Apple went from 3 dollars in 1997 to 113 dollars now, nearly a 40 times return. Amazon went from 7 dollars at the bottom of the dot com crash to 800+ dollars now, over 110 times return.

    You need to buy stocks when they are cheap, people don't realise that. I only make money cos I am buying good companies at a discount. I could have bought ABF foods back in 2014 for 3300p a share and I would have lost money now. Even though primark (ABF own primark) is a great company. The stock was too overvalued, a very high P/E and the growth wasn't there.
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    (Original post by rambapa)
    yes 40 times, well the whole point of the stock market is to find those.

    Apple went from 3 dollars in 1997 to 113 dollars now, nearly a 40 times return. Amazon went from 7 dollars at the bottom of the dot com crash to 800+ dollars now, over 110 times return.

    You need to buy stocks when they are cheap, people don't realise that. I only make money cos I am buying good companies at a discount. I could have bought ABF foods back in 2014 for 3300p a share and I would have lost money now. Even though primark (ABF own primark) is a great company. The stock was too overvalued, a very high P/E and the growth wasn't there.
    You can buy stocks when they are cheap, and find they go cheaper...

    I had Apple in 1990 and dropped it shortly after when it seemed to be on a terminal decline (and I needed the little cash i had invested at the time) - to my eternal regret... they went through terrible times before landing on the iPod and even that took a while to generate revenue. The Mac nearly killed them, and there was no hint of iPhone riches to come... (and maybe those days are now past too...).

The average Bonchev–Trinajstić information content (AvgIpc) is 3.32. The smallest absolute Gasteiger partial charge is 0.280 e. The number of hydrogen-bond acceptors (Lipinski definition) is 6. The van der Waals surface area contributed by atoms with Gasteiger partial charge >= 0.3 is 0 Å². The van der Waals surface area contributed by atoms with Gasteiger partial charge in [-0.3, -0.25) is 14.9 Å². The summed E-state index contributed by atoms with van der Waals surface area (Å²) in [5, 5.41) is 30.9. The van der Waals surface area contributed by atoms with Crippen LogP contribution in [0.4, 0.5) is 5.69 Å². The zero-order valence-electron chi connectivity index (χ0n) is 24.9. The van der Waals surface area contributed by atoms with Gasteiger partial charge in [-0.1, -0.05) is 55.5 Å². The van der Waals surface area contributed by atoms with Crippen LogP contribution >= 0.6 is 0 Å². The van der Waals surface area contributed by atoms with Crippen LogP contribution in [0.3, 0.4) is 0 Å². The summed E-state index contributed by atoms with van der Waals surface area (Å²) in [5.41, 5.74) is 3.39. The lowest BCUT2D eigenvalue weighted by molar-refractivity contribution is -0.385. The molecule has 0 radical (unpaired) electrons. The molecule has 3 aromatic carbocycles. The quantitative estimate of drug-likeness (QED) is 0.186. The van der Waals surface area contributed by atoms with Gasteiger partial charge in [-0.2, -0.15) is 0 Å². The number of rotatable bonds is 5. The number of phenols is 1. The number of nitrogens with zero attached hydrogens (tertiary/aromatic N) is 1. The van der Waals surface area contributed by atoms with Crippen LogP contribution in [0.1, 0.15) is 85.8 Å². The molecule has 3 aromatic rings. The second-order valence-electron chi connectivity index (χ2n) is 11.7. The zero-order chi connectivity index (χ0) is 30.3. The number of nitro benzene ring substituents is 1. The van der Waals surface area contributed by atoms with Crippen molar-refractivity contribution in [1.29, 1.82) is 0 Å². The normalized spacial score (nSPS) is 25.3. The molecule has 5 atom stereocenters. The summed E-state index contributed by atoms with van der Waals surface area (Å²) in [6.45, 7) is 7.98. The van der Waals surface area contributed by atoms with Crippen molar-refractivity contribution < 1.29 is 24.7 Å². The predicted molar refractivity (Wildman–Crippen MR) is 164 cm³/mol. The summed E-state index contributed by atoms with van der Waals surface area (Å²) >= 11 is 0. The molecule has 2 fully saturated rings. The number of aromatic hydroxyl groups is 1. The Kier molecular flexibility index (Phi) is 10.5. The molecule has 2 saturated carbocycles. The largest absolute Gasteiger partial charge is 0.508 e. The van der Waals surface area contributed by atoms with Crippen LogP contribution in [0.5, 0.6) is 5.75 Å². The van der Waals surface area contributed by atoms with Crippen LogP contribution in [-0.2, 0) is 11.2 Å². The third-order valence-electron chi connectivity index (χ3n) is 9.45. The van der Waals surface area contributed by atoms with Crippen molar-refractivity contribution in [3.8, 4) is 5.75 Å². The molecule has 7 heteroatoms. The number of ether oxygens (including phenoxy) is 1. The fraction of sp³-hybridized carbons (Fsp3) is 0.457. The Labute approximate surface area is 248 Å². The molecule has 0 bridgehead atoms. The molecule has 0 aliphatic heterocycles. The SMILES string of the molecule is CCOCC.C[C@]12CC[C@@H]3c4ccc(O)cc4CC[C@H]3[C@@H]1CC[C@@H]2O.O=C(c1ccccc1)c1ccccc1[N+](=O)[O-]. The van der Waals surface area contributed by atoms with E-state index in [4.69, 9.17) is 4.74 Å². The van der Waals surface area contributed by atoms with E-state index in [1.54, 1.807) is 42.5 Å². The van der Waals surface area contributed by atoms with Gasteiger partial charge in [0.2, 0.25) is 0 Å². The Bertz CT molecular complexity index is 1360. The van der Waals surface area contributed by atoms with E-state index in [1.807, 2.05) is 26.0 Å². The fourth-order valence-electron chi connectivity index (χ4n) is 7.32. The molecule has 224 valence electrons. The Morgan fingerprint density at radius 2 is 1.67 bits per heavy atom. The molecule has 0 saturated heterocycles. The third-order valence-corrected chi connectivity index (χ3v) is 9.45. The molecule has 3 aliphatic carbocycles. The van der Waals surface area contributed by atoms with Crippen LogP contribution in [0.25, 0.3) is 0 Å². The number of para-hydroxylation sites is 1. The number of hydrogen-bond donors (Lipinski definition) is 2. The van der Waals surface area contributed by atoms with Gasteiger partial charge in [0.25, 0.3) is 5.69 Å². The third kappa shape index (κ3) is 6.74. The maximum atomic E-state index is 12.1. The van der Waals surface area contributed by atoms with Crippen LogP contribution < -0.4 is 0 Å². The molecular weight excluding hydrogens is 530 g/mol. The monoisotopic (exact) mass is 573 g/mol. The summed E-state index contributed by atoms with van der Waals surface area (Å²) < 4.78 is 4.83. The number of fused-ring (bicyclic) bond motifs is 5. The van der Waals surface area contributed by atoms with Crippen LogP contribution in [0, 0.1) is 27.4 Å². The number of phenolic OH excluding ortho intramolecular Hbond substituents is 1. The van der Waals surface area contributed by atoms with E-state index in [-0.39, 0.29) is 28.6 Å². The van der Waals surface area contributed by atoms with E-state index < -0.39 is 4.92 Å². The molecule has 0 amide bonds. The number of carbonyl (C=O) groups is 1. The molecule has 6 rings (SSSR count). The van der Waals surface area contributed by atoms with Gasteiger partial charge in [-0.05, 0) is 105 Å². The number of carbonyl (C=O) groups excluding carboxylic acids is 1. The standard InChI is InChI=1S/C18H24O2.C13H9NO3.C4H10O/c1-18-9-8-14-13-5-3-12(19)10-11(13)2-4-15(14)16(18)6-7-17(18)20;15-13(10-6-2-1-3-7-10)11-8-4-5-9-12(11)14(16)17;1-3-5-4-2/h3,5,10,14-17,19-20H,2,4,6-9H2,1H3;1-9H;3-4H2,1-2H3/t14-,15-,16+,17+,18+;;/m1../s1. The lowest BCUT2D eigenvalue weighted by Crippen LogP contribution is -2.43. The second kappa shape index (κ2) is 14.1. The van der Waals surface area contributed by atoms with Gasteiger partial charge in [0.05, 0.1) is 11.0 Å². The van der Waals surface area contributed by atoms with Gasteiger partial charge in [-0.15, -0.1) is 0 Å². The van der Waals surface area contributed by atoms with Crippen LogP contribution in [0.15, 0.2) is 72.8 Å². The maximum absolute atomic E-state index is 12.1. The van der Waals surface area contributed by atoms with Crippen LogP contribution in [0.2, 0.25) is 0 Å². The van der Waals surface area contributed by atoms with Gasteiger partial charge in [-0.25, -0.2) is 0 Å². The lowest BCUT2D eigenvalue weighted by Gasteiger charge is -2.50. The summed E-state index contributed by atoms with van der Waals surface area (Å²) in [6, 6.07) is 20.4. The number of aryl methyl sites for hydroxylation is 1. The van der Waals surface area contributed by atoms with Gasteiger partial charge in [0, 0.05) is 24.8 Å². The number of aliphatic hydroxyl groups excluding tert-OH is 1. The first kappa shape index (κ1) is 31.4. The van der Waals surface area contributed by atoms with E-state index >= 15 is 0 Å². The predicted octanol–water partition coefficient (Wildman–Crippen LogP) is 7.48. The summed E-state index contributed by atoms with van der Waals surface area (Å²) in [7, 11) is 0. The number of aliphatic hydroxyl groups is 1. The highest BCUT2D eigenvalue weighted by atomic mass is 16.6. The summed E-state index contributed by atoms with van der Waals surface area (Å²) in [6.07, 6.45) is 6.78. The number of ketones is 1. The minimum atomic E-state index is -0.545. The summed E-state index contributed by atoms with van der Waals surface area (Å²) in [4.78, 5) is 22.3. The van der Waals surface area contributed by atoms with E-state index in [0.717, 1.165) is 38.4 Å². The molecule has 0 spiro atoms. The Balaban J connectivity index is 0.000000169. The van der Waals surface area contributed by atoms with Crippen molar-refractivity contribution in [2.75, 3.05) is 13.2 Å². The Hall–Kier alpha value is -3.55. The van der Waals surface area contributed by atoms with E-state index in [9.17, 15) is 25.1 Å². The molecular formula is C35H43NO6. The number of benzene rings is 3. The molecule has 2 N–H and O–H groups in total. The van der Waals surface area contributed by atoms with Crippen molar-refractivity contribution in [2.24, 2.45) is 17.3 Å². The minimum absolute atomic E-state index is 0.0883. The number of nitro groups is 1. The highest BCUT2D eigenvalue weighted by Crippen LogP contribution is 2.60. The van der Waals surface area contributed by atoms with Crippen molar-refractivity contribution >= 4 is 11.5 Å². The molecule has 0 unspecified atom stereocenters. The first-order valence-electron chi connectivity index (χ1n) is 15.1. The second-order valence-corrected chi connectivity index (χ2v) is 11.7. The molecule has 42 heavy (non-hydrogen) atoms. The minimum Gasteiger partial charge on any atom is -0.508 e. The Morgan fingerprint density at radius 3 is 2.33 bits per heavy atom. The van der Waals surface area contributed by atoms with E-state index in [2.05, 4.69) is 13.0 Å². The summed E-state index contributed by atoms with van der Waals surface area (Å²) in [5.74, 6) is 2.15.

It's extremely difficult to predict 20+ years out which ones will make it... as you will find.

    So the solution is you have a portfolio to spread the risk and some will do well and some will go bust. But that's really just the same as a fund manager. You have a fund manger "background" so you understand this - but you are the 1% (good luck!)
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    My opinion...

    At the very minimum...

    £2 million property
    £1.5 million pension
    £250,000 liquid assets
    £150,000 salary

    If you have that, I'd define you as exceptionally financially secure (i.e very difficult to screw up and lose everything) and therefore, free / rich. Easy to increase your wealth further.

    I'd consider this for someone at their peak, say age 40 or over. If you're younger, then probably half the amount above.

    Any less than this and I feel it only takes a few shocks and all of a sudden, you're not that well off again.

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    (Original post by rambapa)
    Because I have 23.5k in the stock market and made 2k in 3 months after brexit.

    some of my holdings...

    galliford try (ftse 250)- bought at 1003p
    interserve (ftse aim) - bought at 316p
    BP (ftse 100)- bought at 361p
    paragon group of companies (ftse 250)- bought at 294p

    I have outperformed most funds. I have a background in finance either way, so I have the knowledge and experience to beat them.